9 November 2014

Something old / something new. Harm reduction in action for hepatitis C infection.

Dear Colleagues,
I have been sent several articles recently pertaining to dependency treatment and hepatitis C (HCV) - see below for citations and additional comments. 
Unsurprisingly, a 2014 Cochrane summary concurs with our own experience that methadone and buprenorphine are highly effective drugs for opiate maintenance with methadone having somewhat better statistics on retention.  While maintenance research for 40 years has shown reduced injecting, it is gratifying that this has finally translated into lower rates of HCV transmission - see two further items below.  Once again, opiate maintenance seems to be worth the expense and the indignities and should probably be mainstream medical practice which would eliminate current long waiting lists. 
A regrettable ‘guideline’ in the Pain journal advises first relating possible cardiac side effects to prospective methadone patients and then performing ECG before and during treatment despite a frank admission that such strategies are not evidence based.  [Cochrane finds ‘no evidence’ for ECG as a preventive strategy]
Finally and left of field, Mason shows evidence favouring agonist treatment for alcoholism (using gabapentin in this case), at least in a 12 week RCT. 
Mattick RP, Breen C, Kimber J, Davoli M. Buprenorphine maintenance versus placebo or methadone maintenance for opioid dependence. Cochrane Database Syst Rev. 2014 Feb 6
White B, Dore GJ, Lloyd AR, Rawlinson WD, Maher L. Opioid substitution therapy protects against hepatitis C virus acquisition in people who inject drugs: the HITS-c study. Med J Aust 2014 201;6:326-329
Tsui JI, Evans JL, Lum PJ, Hahn JA, Page K. Association of Opioid Agonist Therapy With Lower Incidence of Hepatitis C Virus Infection in Young Adult Injection Drug Users. JAMA Intern Med. 2014 Oct 27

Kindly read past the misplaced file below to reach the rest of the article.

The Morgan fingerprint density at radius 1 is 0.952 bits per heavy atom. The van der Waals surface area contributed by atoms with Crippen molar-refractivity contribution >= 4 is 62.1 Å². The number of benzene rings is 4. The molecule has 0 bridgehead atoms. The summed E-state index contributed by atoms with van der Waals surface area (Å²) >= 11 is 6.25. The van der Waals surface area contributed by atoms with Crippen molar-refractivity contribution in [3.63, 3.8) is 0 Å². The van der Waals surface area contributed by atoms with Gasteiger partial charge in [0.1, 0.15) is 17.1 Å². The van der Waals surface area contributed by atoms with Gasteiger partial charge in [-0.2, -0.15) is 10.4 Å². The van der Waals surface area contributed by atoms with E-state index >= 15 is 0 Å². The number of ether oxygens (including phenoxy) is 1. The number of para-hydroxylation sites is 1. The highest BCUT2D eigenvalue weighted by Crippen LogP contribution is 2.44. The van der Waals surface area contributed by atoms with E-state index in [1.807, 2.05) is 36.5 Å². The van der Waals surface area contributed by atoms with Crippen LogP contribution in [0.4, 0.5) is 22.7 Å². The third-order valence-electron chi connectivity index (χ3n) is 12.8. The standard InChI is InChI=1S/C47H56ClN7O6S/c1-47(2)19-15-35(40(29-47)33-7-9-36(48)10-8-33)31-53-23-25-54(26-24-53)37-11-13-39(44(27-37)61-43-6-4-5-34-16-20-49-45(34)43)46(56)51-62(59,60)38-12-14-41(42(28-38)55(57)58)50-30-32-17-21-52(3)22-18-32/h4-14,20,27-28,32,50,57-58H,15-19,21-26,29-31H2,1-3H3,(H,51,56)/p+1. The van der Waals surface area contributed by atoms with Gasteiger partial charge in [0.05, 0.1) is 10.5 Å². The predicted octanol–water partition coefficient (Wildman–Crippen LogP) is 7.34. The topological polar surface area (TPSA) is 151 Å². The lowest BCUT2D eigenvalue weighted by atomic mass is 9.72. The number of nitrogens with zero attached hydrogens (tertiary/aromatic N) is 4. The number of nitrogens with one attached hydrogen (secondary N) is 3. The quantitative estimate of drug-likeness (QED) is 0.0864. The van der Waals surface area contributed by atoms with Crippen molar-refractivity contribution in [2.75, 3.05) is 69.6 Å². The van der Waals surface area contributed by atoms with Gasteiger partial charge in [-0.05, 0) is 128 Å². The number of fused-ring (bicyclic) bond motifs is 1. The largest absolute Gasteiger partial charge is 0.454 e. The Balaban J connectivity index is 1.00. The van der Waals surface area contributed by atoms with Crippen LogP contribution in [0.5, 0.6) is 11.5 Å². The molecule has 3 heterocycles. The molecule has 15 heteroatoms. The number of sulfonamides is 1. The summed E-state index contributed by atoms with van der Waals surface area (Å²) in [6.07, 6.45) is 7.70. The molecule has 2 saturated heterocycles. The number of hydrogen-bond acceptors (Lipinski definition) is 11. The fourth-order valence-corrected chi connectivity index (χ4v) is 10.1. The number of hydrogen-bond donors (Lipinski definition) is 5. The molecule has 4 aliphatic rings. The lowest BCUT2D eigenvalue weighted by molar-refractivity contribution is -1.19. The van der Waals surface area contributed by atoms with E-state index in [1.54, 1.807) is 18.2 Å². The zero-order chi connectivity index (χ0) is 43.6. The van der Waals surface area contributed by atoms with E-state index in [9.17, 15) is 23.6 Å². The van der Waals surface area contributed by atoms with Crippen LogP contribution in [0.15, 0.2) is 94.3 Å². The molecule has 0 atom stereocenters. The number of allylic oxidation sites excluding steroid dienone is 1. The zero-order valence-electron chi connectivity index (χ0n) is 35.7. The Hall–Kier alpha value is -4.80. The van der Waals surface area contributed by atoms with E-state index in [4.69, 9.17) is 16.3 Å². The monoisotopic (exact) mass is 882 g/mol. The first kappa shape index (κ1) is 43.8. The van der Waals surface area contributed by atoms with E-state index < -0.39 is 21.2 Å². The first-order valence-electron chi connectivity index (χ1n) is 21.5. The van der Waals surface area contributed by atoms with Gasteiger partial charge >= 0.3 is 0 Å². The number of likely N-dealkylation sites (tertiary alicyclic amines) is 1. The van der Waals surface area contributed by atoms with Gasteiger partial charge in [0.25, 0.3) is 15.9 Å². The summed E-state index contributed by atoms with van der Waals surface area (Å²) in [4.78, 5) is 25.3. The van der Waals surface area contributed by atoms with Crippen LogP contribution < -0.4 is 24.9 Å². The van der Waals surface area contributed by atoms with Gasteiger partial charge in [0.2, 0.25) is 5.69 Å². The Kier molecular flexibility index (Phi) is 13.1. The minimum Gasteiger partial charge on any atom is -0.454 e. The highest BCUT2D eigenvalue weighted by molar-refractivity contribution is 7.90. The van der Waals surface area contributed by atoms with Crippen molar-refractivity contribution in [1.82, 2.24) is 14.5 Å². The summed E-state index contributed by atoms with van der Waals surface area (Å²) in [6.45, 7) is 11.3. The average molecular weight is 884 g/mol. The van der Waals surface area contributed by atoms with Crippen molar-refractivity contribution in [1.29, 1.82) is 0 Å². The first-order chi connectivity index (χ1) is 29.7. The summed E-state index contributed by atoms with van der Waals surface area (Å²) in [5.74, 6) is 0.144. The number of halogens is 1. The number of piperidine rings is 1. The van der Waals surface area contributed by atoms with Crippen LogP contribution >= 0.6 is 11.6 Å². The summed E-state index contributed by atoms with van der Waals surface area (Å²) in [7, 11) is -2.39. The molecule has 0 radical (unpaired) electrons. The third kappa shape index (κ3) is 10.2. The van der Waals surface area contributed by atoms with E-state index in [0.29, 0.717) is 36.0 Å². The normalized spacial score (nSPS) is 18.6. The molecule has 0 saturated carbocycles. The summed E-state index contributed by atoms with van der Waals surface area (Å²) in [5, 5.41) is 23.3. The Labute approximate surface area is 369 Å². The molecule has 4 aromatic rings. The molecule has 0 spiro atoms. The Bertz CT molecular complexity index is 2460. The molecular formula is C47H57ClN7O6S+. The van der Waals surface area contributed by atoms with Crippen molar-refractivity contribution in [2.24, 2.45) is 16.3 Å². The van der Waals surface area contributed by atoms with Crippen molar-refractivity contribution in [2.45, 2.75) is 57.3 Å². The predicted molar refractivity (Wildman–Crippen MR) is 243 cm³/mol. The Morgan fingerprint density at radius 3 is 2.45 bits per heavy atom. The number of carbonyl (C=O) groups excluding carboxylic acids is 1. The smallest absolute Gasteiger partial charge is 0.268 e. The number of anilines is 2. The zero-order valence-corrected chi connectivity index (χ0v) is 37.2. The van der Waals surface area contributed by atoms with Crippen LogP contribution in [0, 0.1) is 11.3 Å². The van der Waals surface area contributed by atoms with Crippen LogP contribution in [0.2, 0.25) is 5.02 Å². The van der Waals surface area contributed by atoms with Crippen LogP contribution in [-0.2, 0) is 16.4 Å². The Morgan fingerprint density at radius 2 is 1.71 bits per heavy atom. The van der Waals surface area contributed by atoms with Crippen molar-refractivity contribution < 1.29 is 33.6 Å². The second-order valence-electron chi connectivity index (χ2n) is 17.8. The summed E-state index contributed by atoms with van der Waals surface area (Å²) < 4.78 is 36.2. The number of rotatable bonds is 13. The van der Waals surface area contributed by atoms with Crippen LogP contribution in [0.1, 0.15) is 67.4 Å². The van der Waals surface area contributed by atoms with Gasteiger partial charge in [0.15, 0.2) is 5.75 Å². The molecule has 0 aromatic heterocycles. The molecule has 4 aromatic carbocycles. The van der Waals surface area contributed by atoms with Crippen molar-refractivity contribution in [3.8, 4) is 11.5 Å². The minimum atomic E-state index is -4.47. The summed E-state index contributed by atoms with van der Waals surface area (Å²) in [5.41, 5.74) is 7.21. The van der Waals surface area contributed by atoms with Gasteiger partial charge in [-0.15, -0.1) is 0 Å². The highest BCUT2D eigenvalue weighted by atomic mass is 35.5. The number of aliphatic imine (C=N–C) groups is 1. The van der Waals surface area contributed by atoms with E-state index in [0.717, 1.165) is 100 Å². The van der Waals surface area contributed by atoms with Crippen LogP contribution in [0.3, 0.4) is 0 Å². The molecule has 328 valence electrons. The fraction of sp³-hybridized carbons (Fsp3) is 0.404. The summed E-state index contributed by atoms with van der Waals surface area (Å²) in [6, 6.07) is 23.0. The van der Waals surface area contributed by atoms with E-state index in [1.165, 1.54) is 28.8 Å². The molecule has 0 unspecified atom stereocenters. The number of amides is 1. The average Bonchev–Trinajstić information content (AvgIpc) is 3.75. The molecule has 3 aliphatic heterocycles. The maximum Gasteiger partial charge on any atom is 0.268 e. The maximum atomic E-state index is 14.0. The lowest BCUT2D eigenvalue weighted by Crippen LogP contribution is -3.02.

Mason BJ, Quello S, Goodell V, Shadan F, Kyle M, Begovic A. Gabapentin treatment for alcohol dependence: a randomized clinical trial. JAMA Intern Med 2014 174;1:70-77      
Methadone Safety Guidelines. Methadone Safety: A Clinical Practice Guideline From the American Pain Society and College on Problems of Drug Dependence, in Collaboration With the Heart Rhythm Society. Chou R, Cruciani RA, Fiellin DA, Compton P, Farrar JT, Haigney MC, Inturrisi C, Knight JR, Otis-Green S, Marcus SM, Mehta D, Meyer MC, Portenoy R, Savage S, Strain E, Walsh S, Zeltzer L. The Journal of Pain 2014 15;4:321-337
Our own practice has been doing hepatitis monitoring every six months for the past 25 years in our OTP patients.  As with other reports, we have seen a steady decline in the rate of HCV in new patients plus a small number of new cases, even in those already in treatment.  One was a re-infection after treatment while another had two different genotypes.  About 50 have been treated with interferon and ribavirin with about 80% achieving sustained viral response and thus cure of the disease.  Five others (10%) were successfully treated on a second episode, using triple anti-viral therapy. 
White et al. and Tsui et al. have used longitudinal studies of drug using volunteers with regular testing for HCV antibodies and pcr (virus).  Whites paper describes the dramatic reduction in overall incidence from 30 cases per 100 patient years in some older studies to 8 cases in their data from Central and Western Sydney (n=150, t=3yrs).  For those with recent engagement in opiate maintenance treatment this rate was almost 6 fold lower, approximately one single case (still one too many).  Tsui and colleagues (n=550, t=6yrs) found a high rate of 25 cases per 100 pt yrs in Boston/Californian injectors, but a far lower rate in the sub-group reporting recent opiate maintenance treatment (about half), consistent with White’s findings from Sydney.  Both studies had high rates of homeless and unemployed subjects.